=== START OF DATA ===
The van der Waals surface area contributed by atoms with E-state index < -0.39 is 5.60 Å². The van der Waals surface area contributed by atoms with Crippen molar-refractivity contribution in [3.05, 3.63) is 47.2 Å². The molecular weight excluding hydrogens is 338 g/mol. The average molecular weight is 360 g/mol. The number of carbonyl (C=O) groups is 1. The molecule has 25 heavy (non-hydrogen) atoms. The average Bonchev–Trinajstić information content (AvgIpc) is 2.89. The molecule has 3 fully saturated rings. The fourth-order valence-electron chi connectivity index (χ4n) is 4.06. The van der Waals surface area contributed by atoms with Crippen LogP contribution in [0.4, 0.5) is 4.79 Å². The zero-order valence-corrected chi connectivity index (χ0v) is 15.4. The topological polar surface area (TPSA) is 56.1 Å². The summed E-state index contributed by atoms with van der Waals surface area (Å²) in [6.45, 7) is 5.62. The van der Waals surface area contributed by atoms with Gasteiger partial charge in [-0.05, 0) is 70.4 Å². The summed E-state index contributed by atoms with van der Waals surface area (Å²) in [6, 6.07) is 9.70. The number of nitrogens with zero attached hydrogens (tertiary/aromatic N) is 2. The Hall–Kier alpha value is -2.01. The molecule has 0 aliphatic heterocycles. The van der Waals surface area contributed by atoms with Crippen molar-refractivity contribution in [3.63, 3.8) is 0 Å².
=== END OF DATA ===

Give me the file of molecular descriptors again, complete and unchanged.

The van der Waals surface area contributed by atoms with E-state index < -0.39 is 5.60 Å². The van der Waals surface area contributed by atoms with Crippen molar-refractivity contribution in [3.05, 3.63) is 47.2 Å². The molecular weight excluding hydrogens is 338 g/mol. The average molecular weight is 360 g/mol. The number of carbonyl (C=O) groups is 1. The molecule has 25 heavy (non-hydrogen) atoms. The average Bonchev–Trinajstić information content (AvgIpc) is 2.89. The molecule has 3 fully saturated rings. The fourth-order valence-electron chi connectivity index (χ4n) is 4.06. The van der Waals surface area contributed by atoms with Crippen LogP contribution in [0.4, 0.5) is 4.79 Å². The zero-order valence-corrected chi connectivity index (χ0v) is 15.4. The topological polar surface area (TPSA) is 56.1 Å². The summed E-state index contributed by atoms with van der Waals surface area (Å²) in [6.45, 7) is 5.62. The van der Waals surface area contributed by atoms with Gasteiger partial charge in [-0.05, 0) is 70.4 Å². The summed E-state index contributed by atoms with van der Waals surface area (Å²) in [6, 6.07) is 9.70. The number of nitrogens with zero attached hydrogens (tertiary/aromatic N) is 2. The Hall–Kier alpha value is -2.01. The molecule has 0 aliphatic heterocycles. The van der Waals surface area contributed by atoms with Crippen molar-refractivity contribution in [3.63, 3.8) is 0 Å².